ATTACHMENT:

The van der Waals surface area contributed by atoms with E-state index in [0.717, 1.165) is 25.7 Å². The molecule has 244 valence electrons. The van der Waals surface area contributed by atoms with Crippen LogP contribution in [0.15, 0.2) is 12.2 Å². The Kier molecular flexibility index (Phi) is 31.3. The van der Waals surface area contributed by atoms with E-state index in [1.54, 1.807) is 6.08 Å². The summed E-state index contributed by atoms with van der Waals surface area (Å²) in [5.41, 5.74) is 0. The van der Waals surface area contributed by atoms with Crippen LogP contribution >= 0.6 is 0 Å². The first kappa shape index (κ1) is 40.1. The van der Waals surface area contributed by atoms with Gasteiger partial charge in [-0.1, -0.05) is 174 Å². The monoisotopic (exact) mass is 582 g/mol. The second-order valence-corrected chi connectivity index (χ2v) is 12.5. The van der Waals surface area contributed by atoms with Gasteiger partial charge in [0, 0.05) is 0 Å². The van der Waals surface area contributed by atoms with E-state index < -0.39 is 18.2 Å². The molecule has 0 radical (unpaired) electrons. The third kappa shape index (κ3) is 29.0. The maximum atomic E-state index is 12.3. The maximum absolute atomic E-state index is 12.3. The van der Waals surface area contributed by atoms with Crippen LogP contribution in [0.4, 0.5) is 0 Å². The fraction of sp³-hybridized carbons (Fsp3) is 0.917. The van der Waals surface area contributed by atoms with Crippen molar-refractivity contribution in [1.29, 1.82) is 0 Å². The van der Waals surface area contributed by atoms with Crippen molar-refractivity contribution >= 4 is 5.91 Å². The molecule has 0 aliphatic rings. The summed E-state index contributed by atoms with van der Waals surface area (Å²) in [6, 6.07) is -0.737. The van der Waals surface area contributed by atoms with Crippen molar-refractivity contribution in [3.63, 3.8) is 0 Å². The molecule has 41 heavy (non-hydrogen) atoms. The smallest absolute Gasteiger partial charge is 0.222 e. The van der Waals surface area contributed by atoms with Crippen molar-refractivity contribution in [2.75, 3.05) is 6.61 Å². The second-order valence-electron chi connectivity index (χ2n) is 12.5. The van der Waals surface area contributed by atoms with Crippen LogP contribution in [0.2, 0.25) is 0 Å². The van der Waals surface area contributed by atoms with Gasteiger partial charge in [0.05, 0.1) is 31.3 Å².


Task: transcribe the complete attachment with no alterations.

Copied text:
The van der Waals surface area contributed by atoms with E-state index in [0.717, 1.165) is 25.7 Å². The molecule has 244 valence electrons. The van der Waals surface area contributed by atoms with Crippen LogP contribution in [0.15, 0.2) is 12.2 Å². The Kier molecular flexibility index (Phi) is 31.3. The van der Waals surface area contributed by atoms with E-state index in [1.54, 1.807) is 6.08 Å². The summed E-state index contributed by atoms with van der Waals surface area (Å²) in [5.41, 5.74) is 0. The van der Waals surface area contributed by atoms with Crippen LogP contribution >= 0.6 is 0 Å². The first kappa shape index (κ1) is 40.1. The van der Waals surface area contributed by atoms with Gasteiger partial charge in [-0.1, -0.05) is 174 Å². The monoisotopic (exact) mass is 582 g/mol. The second-order valence-corrected chi connectivity index (χ2v) is 12.5. The van der Waals surface area contributed by atoms with Gasteiger partial charge in [0, 0.05) is 0 Å². The van der Waals surface area contributed by atoms with E-state index < -0.39 is 18.2 Å². The molecule has 0 radical (unpaired) electrons. The third kappa shape index (κ3) is 29.0. The maximum atomic E-state index is 12.3. The maximum absolute atomic E-state index is 12.3. The van der Waals surface area contributed by atoms with Crippen LogP contribution in [0.4, 0.5) is 0 Å². The fraction of sp³-hybridized carbons (Fsp3) is 0.917. The van der Waals surface area contributed by atoms with Crippen molar-refractivity contribution in [1.29, 1.82) is 0 Å². The van der Waals surface area contributed by atoms with Crippen molar-refractivity contribution >= 4 is 5.91 Å². The molecule has 0 aliphatic rings. The summed E-state index contributed by atoms with van der Waals surface area (Å²) in [6, 6.07) is -0.737. The van der Waals surface area contributed by atoms with Crippen molar-refractivity contribution in [3.63, 3.8) is 0 Å². The molecule has 41 heavy (non-hydrogen) atoms. The smallest absolute Gasteiger partial charge is 0.222 e. The van der Waals surface area contributed by atoms with Crippen molar-refractivity contribution in [2.75, 3.05) is 6.61 Å². The second-order valence-electron chi connectivity index (χ2n) is 12.5. The van der Waals surface area contributed by atoms with Crippen LogP contribution in [0.2, 0.25) is 0 Å². The van der Waals surface area contributed by atoms with Gasteiger partial charge in [0.05, 0.1) is 31.3 Å².